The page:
• 2014 U.S. ceramic tile consumption was up 2.49 billion sq. ft., with a 0.5% increase over 2013’s 2.48 billion sq. ft. – the fifth consecutive year-over-year increase in U.S. ceramic tile consumption.
  • The value of U.S. ceramic tile consumption in 2014 was $2.97 billion, up 6.1% from 2013.
  • 2014 showed a 0.7% decrease in imports over 2013, down to 1.71 billion sq. ft. over 1.72 billion sq. ft. Imports in 2014 comprised 68.7% of U.S. tile consumption in volume, down from 69.6% in 2013.
  • Mexico regained its status in 2014 as top exporter to the U.S. with a 29.5% share of imports, slightly edging out China’s 29.4% of exports; in 2013, China held the top title. In 2014, Italy was the second top importer, with 18.4% of volume exports to the U.S.
  • In terms of value, Italy was the top 2014 exporter to the U.S., comprising 34.8% of import value. China came next in terms of value, with 25.7%, followed by Mexico at 16.5%. The dollar value per square foot of tile imports (including freight, insurance and duty)rose from $1.00 in 2013 to $1.06 in 2014.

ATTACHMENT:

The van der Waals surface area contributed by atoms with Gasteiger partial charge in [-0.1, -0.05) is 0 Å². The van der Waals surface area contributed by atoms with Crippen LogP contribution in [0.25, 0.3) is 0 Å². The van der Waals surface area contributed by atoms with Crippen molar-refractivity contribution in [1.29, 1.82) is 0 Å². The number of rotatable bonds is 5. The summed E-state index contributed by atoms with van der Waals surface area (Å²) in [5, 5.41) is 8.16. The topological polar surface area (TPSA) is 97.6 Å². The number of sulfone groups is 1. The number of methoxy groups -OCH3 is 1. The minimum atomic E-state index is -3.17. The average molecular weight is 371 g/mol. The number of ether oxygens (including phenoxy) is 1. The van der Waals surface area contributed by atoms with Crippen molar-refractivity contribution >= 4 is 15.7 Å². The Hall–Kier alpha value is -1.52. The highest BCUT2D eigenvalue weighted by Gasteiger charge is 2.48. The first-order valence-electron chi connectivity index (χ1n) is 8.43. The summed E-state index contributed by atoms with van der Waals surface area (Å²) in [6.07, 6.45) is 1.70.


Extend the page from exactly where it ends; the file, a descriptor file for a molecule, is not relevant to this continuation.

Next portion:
• Looking at domestic shipments, there was a 3.3% increase from 2013 in terms of volume, up to 779.1 million sq. ft. In dollar value, U.S. F.O.B. factory sales for 2014 were $1.15 billion, up 6.8% over 2013, and the dollar value/square foot of domestically-produced tile rose from $1.43 in 2013 to $1.48 in 2014.
  • 2014 U.S. exports were up 7.7% from 2013, to 42.5 million sq. ft., with most exports going to Canada (66.5%) and Mexico (15.3%).

Not everything in this issue centers on Coverings, however. Pat O’Connor gives us an update about the Affordable Care Act and what it means to you and your business. And our NTCA Benefits Box story demonstrates ways NTCA and its members are reaching out to inform middle- and high-school aged students about tile apprenticeship programs and career paths. Among some of our regular features, we also spotlight Tom and Lane Meehan’s business at Cape Cod Tileworks, review the value the Certified Tile Installer program has for Ricky Cox of Memphis Tile and Marble Co., and take an in-depth look into the TCNA Handbook and what new language about crack-isolation membrane installation can mean for contractors, from NTCA Five Star Contractor Kevin Fox’s perspective.